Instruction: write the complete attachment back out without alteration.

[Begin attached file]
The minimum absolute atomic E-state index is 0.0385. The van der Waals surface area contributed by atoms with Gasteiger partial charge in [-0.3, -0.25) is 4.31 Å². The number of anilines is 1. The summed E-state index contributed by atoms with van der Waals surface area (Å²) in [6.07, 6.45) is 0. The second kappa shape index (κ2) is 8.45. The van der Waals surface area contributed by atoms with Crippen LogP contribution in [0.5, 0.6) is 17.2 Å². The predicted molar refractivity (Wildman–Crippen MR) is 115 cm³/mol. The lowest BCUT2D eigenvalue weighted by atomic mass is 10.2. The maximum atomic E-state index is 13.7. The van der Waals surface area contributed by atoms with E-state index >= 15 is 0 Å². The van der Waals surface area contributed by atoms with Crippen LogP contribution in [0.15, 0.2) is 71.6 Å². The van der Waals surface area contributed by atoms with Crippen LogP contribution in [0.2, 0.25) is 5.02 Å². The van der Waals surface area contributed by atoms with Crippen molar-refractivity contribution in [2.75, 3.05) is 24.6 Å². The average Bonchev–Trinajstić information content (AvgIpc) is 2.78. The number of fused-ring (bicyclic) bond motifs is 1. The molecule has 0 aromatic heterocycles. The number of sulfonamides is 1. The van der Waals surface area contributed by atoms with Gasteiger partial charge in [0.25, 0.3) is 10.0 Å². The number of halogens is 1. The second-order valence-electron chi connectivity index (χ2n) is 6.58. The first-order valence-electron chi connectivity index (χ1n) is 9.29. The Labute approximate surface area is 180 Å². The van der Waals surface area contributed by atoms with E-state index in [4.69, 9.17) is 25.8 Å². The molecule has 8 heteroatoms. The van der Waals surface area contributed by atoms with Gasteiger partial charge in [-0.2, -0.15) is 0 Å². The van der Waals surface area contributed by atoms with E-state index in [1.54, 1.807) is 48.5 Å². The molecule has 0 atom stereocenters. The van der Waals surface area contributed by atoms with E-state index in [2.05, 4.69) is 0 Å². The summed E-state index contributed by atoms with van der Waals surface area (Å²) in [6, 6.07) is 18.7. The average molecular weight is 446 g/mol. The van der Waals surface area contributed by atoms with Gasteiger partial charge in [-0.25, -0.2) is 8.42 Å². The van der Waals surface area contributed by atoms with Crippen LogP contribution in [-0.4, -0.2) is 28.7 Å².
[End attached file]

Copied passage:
The minimum absolute atomic E-state index is 0.0385. The van der Waals surface area contributed by atoms with Gasteiger partial charge in [-0.3, -0.25) is 4.31 Å². The number of anilines is 1. The summed E-state index contributed by atoms with van der Waals surface area (Å²) in [6.07, 6.45) is 0. The second kappa shape index (κ2) is 8.45. The van der Waals surface area contributed by atoms with Crippen LogP contribution in [0.5, 0.6) is 17.2 Å². The predicted molar refractivity (Wildman–Crippen MR) is 115 cm³/mol. The lowest BCUT2D eigenvalue weighted by atomic mass is 10.2. The maximum atomic E-state index is 13.7. The van der Waals surface area contributed by atoms with E-state index >= 15 is 0 Å². The van der Waals surface area contributed by atoms with Crippen LogP contribution in [0.15, 0.2) is 71.6 Å². The van der Waals surface area contributed by atoms with Crippen LogP contribution in [0.2, 0.25) is 5.02 Å². The van der Waals surface area contributed by atoms with Crippen molar-refractivity contribution in [2.75, 3.05) is 24.6 Å². The average Bonchev–Trinajstić information content (AvgIpc) is 2.78. The number of fused-ring (bicyclic) bond motifs is 1. The molecule has 0 aromatic heterocycles. The number of sulfonamides is 1. The van der Waals surface area contributed by atoms with Gasteiger partial charge in [0.25, 0.3) is 10.0 Å². The number of halogens is 1. The second-order valence-electron chi connectivity index (χ2n) is 6.58. The first-order valence-electron chi connectivity index (χ1n) is 9.29. The Labute approximate surface area is 180 Å². The van der Waals surface area contributed by atoms with E-state index in [4.69, 9.17) is 25.8 Å². The molecule has 8 heteroatoms. The van der Waals surface area contributed by atoms with Gasteiger partial charge in [-0.2, -0.15) is 0 Å². The van der Waals surface area contributed by atoms with E-state index in [1.54, 1.807) is 48.5 Å². The molecule has 0 atom stereocenters. The van der Waals surface area contributed by atoms with E-state index in [2.05, 4.69) is 0 Å². The summed E-state index contributed by atoms with van der Waals surface area (Å²) in [6, 6.07) is 18.7. The average molecular weight is 446 g/mol. The van der Waals surface area contributed by atoms with Gasteiger partial charge in [-0.25, -0.2) is 8.42 Å². The van der Waals surface area contributed by atoms with Crippen LogP contribution in [-0.4, -0.2) is 28.7 Å².